Egypt’s Potential Liberty – Revolution

Egypt’s revolution is under way.  Reports of police officers removing their uniforms and joining the protesters fills me with hope.  My own country’s interest in Egypt and horrifying human rights record when it comes to respecting foreign powers fills me with dread.  The likelihood of their success depends upon a number of factors.  Outside influence is surely one – from the US, from Israel, from nearby Arab nations who fear their own security might be at risk if the flames of revolution spread (cough, Saudi Arabia, cough).  The reaction of the military is also key.  Will they start executing their own citizens, or will they bow to the will of the people and step aside?

Liberty for Egypt would further destabilize an already unstable region – but so would failure.  In their success the message of self-determination and hope they broadcast to the world could spur advancement for human rights.  Their struggle is not disconnected from the rest of the world – no matter how much their government attempts to cut them off.  It resonates and carries with it elements of frustration at rapidly increasing economic and political distance between the haves and the have nots.  That is a universal frustration.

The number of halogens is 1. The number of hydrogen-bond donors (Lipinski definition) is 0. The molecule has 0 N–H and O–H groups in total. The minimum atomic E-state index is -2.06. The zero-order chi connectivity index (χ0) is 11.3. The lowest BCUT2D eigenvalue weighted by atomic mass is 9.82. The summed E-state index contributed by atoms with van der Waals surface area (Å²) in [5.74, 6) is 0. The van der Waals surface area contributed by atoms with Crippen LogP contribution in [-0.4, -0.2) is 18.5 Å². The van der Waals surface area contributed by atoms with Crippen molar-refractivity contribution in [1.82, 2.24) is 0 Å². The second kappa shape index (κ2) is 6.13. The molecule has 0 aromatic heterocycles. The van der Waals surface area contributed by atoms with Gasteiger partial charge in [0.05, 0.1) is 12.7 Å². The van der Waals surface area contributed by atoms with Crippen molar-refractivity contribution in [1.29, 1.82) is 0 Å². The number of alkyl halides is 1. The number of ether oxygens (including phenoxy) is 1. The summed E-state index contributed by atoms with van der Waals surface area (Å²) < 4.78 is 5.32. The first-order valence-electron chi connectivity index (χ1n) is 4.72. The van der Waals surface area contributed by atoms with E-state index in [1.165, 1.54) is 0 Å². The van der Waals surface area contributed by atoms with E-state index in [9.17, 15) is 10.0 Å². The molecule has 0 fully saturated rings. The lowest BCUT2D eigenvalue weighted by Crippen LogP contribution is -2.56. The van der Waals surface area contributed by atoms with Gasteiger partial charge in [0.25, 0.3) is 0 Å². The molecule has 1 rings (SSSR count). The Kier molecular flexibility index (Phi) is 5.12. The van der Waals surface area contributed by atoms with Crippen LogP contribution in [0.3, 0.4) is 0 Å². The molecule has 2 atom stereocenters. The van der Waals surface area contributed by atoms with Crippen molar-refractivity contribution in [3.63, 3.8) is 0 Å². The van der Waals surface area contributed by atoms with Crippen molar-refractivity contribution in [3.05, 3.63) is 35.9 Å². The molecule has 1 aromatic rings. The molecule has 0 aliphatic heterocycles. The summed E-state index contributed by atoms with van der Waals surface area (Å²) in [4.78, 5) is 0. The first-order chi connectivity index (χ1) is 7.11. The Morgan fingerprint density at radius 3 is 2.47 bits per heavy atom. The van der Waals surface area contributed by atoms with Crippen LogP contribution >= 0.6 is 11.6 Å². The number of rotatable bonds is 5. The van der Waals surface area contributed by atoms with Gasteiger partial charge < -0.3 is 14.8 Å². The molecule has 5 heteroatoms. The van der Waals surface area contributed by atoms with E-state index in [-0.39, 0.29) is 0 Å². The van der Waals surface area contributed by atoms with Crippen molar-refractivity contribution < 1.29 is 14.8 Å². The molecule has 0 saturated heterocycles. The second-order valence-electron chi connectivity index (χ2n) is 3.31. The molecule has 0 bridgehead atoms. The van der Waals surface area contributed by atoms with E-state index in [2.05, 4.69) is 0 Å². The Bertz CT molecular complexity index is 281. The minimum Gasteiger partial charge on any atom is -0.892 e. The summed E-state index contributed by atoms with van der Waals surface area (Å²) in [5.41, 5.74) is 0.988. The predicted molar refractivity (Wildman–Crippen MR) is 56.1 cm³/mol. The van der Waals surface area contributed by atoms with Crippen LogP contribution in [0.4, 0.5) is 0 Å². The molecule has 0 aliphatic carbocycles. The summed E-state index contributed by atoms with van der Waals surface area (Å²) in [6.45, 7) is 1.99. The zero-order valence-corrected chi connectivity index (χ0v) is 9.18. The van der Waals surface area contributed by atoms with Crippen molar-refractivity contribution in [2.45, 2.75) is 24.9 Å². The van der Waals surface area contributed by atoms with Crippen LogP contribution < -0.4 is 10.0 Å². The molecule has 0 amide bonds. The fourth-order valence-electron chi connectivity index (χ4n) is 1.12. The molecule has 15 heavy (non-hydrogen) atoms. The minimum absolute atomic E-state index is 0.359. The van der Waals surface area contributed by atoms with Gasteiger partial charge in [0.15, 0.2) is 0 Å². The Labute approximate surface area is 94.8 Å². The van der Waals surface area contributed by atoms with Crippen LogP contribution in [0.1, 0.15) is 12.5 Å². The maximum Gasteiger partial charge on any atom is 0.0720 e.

3 Responses

  1. Very powerful images coming out of Egypt. I kept asking myself today, is it possible? Can the people really begin to make changes? I saw a picture of a line of military people in riot gear lording over protesters who were on their knees in a prayer posture, and I thought, not all of the soldiers will be able to stomach this. It’s very encouraging to me that some of the enforcers are shedding their uniforms.

  2. see poster of Mubarak: “30 years of Mubarak” in:

    • I took a look at your blog. The revolution in Egypt thus has a number of distinct differences from the one in Iran – namely it hasn’t been co-opted by Islamic Theocrats and their pathetic desire to control people’s lives. I wish the people Egypt the warmest luck in finding their own destiny, and choosing their own path.

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